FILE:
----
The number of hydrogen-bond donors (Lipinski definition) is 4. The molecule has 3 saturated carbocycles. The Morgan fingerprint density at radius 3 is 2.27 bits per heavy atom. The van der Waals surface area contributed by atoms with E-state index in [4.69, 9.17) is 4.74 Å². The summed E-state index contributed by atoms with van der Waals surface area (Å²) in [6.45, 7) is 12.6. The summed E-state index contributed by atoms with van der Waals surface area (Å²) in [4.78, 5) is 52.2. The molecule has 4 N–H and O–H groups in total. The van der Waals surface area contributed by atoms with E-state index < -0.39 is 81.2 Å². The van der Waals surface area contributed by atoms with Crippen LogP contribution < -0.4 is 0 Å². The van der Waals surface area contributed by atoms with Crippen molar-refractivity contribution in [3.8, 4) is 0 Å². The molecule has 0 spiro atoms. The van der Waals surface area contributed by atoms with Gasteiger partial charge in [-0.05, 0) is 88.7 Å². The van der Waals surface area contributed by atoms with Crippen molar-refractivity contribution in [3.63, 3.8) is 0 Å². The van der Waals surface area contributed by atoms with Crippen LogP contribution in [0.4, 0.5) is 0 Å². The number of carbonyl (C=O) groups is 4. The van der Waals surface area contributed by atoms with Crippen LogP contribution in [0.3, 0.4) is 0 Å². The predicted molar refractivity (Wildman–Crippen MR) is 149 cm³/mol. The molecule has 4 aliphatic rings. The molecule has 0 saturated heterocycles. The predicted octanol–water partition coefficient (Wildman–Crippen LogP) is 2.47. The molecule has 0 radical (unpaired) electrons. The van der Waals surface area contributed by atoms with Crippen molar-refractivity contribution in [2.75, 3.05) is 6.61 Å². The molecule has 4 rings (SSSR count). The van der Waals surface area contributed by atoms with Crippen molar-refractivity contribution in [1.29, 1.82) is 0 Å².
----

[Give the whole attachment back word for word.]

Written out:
The number of hydrogen-bond donors (Lipinski definition) is 4. The molecule has 3 saturated carbocycles. The Morgan fingerprint density at radius 3 is 2.27 bits per heavy atom. The van der Waals surface area contributed by atoms with E-state index in [4.69, 9.17) is 4.74 Å². The summed E-state index contributed by atoms with van der Waals surface area (Å²) in [6.45, 7) is 12.6. The summed E-state index contributed by atoms with van der Waals surface area (Å²) in [4.78, 5) is 52.2. The molecule has 4 N–H and O–H groups in total. The van der Waals surface area contributed by atoms with E-state index < -0.39 is 81.2 Å². The van der Waals surface area contributed by atoms with Crippen LogP contribution < -0.4 is 0 Å². The van der Waals surface area contributed by atoms with Crippen molar-refractivity contribution in [3.8, 4) is 0 Å². The molecule has 0 spiro atoms. The van der Waals surface area contributed by atoms with Gasteiger partial charge in [-0.05, 0) is 88.7 Å². The van der Waals surface area contributed by atoms with Crippen molar-refractivity contribution in [3.63, 3.8) is 0 Å². The van der Waals surface area contributed by atoms with Crippen LogP contribution in [0.4, 0.5) is 0 Å². The number of carbonyl (C=O) groups is 4. The van der Waals surface area contributed by atoms with Crippen LogP contribution in [0.3, 0.4) is 0 Å². The predicted molar refractivity (Wildman–Crippen MR) is 149 cm³/mol. The molecule has 4 aliphatic rings. The molecule has 0 saturated heterocycles. The predicted octanol–water partition coefficient (Wildman–Crippen LogP) is 2.47. The molecule has 0 radical (unpaired) electrons. The van der Waals surface area contributed by atoms with Crippen molar-refractivity contribution in [2.75, 3.05) is 6.61 Å². The molecule has 4 rings (SSSR count). The van der Waals surface area contributed by atoms with Crippen molar-refractivity contribution in [1.29, 1.82) is 0 Å².